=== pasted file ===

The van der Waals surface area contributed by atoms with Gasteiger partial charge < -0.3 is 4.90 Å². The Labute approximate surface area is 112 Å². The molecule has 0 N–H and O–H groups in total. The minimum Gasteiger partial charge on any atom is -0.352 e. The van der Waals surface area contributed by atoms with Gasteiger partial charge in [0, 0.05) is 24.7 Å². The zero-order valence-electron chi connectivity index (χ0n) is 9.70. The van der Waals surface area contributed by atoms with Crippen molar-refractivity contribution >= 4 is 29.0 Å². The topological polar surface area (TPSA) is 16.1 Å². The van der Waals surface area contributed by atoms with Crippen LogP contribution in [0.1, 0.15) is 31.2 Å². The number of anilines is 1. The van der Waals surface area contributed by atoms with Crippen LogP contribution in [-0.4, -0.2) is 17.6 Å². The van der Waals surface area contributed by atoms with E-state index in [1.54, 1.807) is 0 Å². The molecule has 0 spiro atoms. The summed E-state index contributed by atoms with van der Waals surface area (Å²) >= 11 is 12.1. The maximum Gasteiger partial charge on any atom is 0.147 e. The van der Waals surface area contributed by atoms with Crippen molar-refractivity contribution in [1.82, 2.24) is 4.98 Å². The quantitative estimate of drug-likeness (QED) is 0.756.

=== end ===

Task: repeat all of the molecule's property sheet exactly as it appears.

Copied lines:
The van der Waals surface area contributed by atoms with Gasteiger partial charge < -0.3 is 4.90 Å². The Labute approximate surface area is 112 Å². The molecule has 0 N–H and O–H groups in total. The minimum Gasteiger partial charge on any atom is -0.352 e. The van der Waals surface area contributed by atoms with Gasteiger partial charge in [0, 0.05) is 24.7 Å². The zero-order valence-electron chi connectivity index (χ0n) is 9.70. The van der Waals surface area contributed by atoms with Crippen molar-refractivity contribution >= 4 is 29.0 Å². The topological polar surface area (TPSA) is 16.1 Å². The van der Waals surface area contributed by atoms with Crippen LogP contribution in [0.1, 0.15) is 31.2 Å². The number of anilines is 1. The van der Waals surface area contributed by atoms with Crippen LogP contribution in [-0.4, -0.2) is 17.6 Å². The van der Waals surface area contributed by atoms with E-state index in [1.54, 1.807) is 0 Å². The molecule has 0 spiro atoms. The summed E-state index contributed by atoms with van der Waals surface area (Å²) >= 11 is 12.1. The maximum Gasteiger partial charge on any atom is 0.147 e. The van der Waals surface area contributed by atoms with Crippen molar-refractivity contribution in [1.82, 2.24) is 4.98 Å². The quantitative estimate of drug-likeness (QED) is 0.756.